The beach was different from those I’d recently been walking. It was quite wide and apart from plastic bottles with Japanese print on them and other assorted plastic debris that hinted at fishing boats being the source,  I saw an abandoned eggshell that testified to a new bird somewhere in the vicinity. There was a heap of kelp and sometimes the bones of fish, bird and possibly a marsupial. Growing over much of the beach was a prostate, four petalled plant, which I tentatively identified as  sea rocket, a plant with an interesting back story. It seemed to be beach building, shaping the sand into slight dips and hollows and it was being thoroughly serviced by the bees – a bumble bee, honey bees and a small native bee were collecting nectar from its tiny flowers with quiet assiduity.

Bangor Lagoon Beach

There is a small rivulet at the southern end of this beach, running along the bottom of the hillside. The campers had noticed discoloured water around here and a bad smell.  Standing beside it I noticed a fairly empty Hills pesticide container (5l), the potential culprit. It seemed sadly ironic that this beach that would otherwise be so pristine, cared for as it is by environmentally aware owners, suffers, because of human carelessness, in this case probably coming from boats offshore.

It was on this beach that the difficulties posed for beach walkers by private land and rugged shorelines  really hit home. TheList indicates land tenure so that bit is easy. Identifying owners is not, so private land poses an access problem for those of us keen to access hidden beaches, headlands and rocky stretches.

Bangor Lagoon Beach sea rocket.jpg

PART TWO

Two Mile Beach (Forestier Peninsula)

Two Mile Beach Bangor - first peep

‘Two Mile Beach (T 299) is a gently curving 3 km long northeast-facing sandy beach located in 3 km wide North Bay … The bay is bordered by the prominent Cape Paul Lamanon and Monument Point in the north and 138 m high Cape Frederick Hendrick to the east. The beach receives refracted waves which average about 1 m at the shore and maintain a 50 m wide low tide terrace, cut by up to 12 rips during periods of higher waves. It is backed by a continuous foredune, which has a series of blowouts along the northern and central sections, some extending 200 m inland. The dunes are backed by 200 ha Top and Swan lagoons and associated partly drained wetlands, with Swan Lagoon draining out via a small creek at the southeastern end of the beach. Farmland borders and backs the lagoon, with vehicle access to Parrot Point at the southeastern end of the beach.’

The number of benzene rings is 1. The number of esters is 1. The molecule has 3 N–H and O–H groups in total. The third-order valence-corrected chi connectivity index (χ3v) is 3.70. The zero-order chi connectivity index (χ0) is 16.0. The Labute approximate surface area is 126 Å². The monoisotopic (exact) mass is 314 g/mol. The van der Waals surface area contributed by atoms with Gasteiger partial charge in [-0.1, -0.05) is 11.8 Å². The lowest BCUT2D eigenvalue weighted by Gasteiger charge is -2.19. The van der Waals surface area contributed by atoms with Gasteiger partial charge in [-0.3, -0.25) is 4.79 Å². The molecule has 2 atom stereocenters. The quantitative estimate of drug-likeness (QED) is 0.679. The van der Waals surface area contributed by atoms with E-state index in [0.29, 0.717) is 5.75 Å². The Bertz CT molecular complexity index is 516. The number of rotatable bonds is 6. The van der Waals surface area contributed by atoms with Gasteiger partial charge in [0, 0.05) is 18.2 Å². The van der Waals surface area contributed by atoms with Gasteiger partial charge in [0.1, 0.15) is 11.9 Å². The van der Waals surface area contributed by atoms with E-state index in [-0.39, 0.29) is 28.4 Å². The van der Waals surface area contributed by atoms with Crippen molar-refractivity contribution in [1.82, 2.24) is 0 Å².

Source: https://beachsafe.org.au/beach/tas/sorell/marion-bay/two-mile-beach

I regrouped with those bird watching near the campsite and we were reminded of the importance of not going up into the dunes because of breeding birds. More soberingly, I discovered that the breeding season extends over spring and summer. Human summer holidays happen at absolutely the wrong time of the year for the birds and as for me, I mused yet again about how best to limit beach walking to autumn and winter.

If we were a kinder, less self indulgent species we would quarantine beaches, or at least a goodly number, so that birds are still capable of breeding, nesting and fledging their young. Our presence on beaches is a huge reason for breeding failure.  There are beaches completely exempt to dogs or sometimes limited to particular times of the day but we put no restraints on ourselves.

About nine of us decided to walk up through the dry sclerophyll forest and down to Two Mile Beach. I had the most uncanny sense as we walked there of having been here before, on the wide track up through the forest, and I remembered how once long ago I’d gone with a keen birdwatching friend on a university ornithological weekend. Where the zoologists had placed a mist net back then had been so similar to where we were walking  that just possibly it was in fact the same spot, given that we’d also gone to count shorebirds at Marion Bay, not that far from here.